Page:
As a nursing student, you can expect to take a standard core of nursing degree courses while pursuing your dream of joining this respected medical profession.
These courses will help you master your medical skill set so you can hit the ground running in your exciting new career! So where do you start?
Anyone wishing to level up their nursing career and become a registered nurse (RN) must first complete their Bachelor of Science in Nursing (BSN) degree.
A BSN program encompasses a broader scope of nursing responsibilities than entry-level nurses have, including administering advanced procedures, physical assessments, and long-term care.
While taking some introductory nursing degree courses early in their college career, nursing students must also take communication, math, and psychosocial courses to ensure they receive a well-rounded education.
Since every student must take the NCLEX after graduation to become a fully licensed nurse, most schools offer similar nursing degree courses covering the exam’s general topics. For this list, though, we’ll pull 12 nursing degree courses out of Davis & Elkins’ very own 4-Year BSN degree program. We’ll plug the course abbreviations in the headings if you’d like to follow along!
Why a Well-Rounded Education is Important
The nursing profession is incredibly diverse.
Our healthcare system is a fast-moving field constantly evolving as it adopts innovative technology and new ways of thinking. That’s why medical professionals must equip themselves with a toolkit of critical thinking and communication skills.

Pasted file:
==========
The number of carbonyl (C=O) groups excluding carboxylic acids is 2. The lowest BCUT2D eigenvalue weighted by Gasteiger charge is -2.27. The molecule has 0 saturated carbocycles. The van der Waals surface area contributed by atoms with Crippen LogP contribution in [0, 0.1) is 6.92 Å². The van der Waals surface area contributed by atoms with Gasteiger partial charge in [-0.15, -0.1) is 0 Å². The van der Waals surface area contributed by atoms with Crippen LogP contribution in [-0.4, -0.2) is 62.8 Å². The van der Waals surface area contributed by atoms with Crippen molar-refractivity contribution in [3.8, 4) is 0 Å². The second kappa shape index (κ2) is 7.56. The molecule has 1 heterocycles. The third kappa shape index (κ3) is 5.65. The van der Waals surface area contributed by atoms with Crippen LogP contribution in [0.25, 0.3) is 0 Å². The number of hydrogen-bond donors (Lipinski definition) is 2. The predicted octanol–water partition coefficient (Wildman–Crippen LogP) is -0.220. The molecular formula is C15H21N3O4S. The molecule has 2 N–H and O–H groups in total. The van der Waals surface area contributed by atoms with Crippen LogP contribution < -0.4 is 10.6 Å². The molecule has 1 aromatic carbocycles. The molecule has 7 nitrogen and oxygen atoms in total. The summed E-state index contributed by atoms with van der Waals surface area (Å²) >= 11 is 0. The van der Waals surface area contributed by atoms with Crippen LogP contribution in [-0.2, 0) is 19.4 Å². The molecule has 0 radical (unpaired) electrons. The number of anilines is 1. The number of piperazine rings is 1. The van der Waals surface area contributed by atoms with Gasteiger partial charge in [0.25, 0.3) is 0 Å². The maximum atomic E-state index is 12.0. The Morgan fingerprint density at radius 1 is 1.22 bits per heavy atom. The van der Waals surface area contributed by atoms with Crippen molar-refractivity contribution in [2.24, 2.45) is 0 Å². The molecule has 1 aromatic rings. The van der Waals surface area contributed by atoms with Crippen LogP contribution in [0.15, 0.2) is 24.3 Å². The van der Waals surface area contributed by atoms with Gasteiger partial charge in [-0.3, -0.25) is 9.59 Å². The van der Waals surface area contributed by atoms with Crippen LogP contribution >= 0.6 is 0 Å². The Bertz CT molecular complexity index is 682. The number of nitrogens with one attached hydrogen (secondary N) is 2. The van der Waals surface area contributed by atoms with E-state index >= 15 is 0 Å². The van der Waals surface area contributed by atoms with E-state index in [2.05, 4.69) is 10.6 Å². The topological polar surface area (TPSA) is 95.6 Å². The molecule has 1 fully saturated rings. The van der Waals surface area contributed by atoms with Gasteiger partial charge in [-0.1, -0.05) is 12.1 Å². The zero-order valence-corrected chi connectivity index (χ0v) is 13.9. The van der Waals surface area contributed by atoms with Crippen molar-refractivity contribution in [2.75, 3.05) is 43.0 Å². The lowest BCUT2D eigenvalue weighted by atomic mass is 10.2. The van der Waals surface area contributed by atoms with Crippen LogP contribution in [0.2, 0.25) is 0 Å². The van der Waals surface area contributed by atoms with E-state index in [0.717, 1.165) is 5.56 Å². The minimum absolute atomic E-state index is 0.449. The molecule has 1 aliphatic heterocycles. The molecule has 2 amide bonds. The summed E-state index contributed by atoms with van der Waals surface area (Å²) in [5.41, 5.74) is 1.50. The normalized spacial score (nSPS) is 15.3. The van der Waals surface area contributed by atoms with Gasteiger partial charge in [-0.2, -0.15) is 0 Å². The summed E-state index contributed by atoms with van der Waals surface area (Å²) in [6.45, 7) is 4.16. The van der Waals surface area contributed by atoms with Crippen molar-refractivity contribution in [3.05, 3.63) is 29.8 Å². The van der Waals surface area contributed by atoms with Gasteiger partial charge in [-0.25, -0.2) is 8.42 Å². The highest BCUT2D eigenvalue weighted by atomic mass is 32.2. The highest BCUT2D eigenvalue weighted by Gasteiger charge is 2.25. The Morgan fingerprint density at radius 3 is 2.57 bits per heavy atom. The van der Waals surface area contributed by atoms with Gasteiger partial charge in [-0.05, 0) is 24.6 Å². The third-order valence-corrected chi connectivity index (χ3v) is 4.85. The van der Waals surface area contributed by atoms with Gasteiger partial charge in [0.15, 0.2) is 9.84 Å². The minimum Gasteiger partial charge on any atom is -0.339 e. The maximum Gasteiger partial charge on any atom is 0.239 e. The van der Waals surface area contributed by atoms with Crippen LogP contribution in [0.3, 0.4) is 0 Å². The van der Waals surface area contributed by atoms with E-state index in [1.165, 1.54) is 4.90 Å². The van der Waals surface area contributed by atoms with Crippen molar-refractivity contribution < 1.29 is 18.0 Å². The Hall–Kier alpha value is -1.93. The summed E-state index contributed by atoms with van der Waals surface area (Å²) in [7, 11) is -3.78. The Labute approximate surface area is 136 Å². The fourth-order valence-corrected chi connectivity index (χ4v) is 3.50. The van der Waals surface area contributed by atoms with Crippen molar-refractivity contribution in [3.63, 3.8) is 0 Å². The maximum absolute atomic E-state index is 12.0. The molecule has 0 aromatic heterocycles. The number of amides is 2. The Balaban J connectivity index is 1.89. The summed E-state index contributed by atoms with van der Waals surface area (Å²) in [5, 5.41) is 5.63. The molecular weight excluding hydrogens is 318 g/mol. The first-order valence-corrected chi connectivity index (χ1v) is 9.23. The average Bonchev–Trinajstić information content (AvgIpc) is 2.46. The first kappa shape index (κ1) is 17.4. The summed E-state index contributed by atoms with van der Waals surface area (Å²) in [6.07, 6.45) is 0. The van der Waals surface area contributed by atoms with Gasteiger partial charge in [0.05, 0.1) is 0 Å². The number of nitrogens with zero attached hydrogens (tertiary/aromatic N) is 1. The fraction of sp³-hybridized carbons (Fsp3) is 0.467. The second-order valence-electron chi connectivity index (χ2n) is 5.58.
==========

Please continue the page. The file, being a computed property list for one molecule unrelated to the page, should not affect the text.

You can expect to take the following general education courses early in your nursing education.
1. Communications (COMM 100 level or 221)
Good interpersonal communication is one of the most sought-after proficiencies in most skilled professions, not the least of which is nursing.
For instance, as a nurse, you’ll likely have difficult conversations with some of your patients about their medical prognosis. Therefore, it’s important that you know how to approach the discussion confidently and with empathy.
Also, ethical and legal issues can often pop up between patients and healthcare providers. So nursing students must know how to communicate those situations effectively to relevant parties.
2. Psychology (PSYC 200 – Life Span Development)
Nurses must have a fundamental understanding of mental health and the brain’s influence on physical well-being over a person’s entire life span.
Psychology education will give you better insight into personality patterns, which will assist you in communicating with patients and colleagues.
3. Math (MATH 101 or higher)
As a nurse, you’ll be responsible for calculating and administering the proper medications to numerous patients.
A miscalculated treatment could have serious consequences. Therefore, it’s imperative that you understand how to interpret different medical procedures and measure proper dosages.